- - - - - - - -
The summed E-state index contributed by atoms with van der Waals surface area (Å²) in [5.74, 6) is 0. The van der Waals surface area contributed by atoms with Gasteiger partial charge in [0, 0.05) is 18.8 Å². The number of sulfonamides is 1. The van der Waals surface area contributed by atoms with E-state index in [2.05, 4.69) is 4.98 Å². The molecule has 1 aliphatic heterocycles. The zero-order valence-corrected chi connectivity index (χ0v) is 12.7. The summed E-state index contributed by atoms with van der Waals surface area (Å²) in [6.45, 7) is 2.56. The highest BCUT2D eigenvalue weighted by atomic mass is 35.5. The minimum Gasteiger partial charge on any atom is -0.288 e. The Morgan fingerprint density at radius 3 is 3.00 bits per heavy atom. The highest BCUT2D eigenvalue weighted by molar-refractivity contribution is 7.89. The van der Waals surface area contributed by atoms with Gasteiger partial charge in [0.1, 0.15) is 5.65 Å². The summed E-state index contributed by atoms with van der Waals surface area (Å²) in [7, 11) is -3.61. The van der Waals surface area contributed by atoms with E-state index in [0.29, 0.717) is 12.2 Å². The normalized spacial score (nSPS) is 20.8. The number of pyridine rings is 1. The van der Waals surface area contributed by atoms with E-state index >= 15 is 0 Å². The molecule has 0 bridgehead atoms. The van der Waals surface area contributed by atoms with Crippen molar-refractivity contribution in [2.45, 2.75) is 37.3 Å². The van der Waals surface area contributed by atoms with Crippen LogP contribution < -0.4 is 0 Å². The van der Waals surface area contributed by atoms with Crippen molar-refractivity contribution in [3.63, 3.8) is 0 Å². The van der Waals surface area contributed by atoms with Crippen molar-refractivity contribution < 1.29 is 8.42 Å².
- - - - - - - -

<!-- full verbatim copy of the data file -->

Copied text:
The summed E-state index contributed by atoms with van der Waals surface area (Å²) in [5.74, 6) is 0. The van der Waals surface area contributed by atoms with Gasteiger partial charge in [0, 0.05) is 18.8 Å². The number of sulfonamides is 1. The van der Waals surface area contributed by atoms with E-state index in [2.05, 4.69) is 4.98 Å². The molecule has 1 aliphatic heterocycles. The zero-order valence-corrected chi connectivity index (χ0v) is 12.7. The summed E-state index contributed by atoms with van der Waals surface area (Å²) in [6.45, 7) is 2.56. The highest BCUT2D eigenvalue weighted by atomic mass is 35.5. The minimum Gasteiger partial charge on any atom is -0.288 e. The Morgan fingerprint density at radius 3 is 3.00 bits per heavy atom. The highest BCUT2D eigenvalue weighted by molar-refractivity contribution is 7.89. The van der Waals surface area contributed by atoms with Gasteiger partial charge in [0.1, 0.15) is 5.65 Å². The summed E-state index contributed by atoms with van der Waals surface area (Å²) in [7, 11) is -3.61. The van der Waals surface area contributed by atoms with E-state index in [0.29, 0.717) is 12.2 Å². The normalized spacial score (nSPS) is 20.8. The number of pyridine rings is 1. The van der Waals surface area contributed by atoms with E-state index >= 15 is 0 Å². The molecule has 0 bridgehead atoms. The van der Waals surface area contributed by atoms with Crippen molar-refractivity contribution in [2.45, 2.75) is 37.3 Å². The van der Waals surface area contributed by atoms with Crippen LogP contribution < -0.4 is 0 Å². The van der Waals surface area contributed by atoms with Crippen molar-refractivity contribution in [3.63, 3.8) is 0 Å². The van der Waals surface area contributed by atoms with Crippen molar-refractivity contribution < 1.29 is 8.42 Å².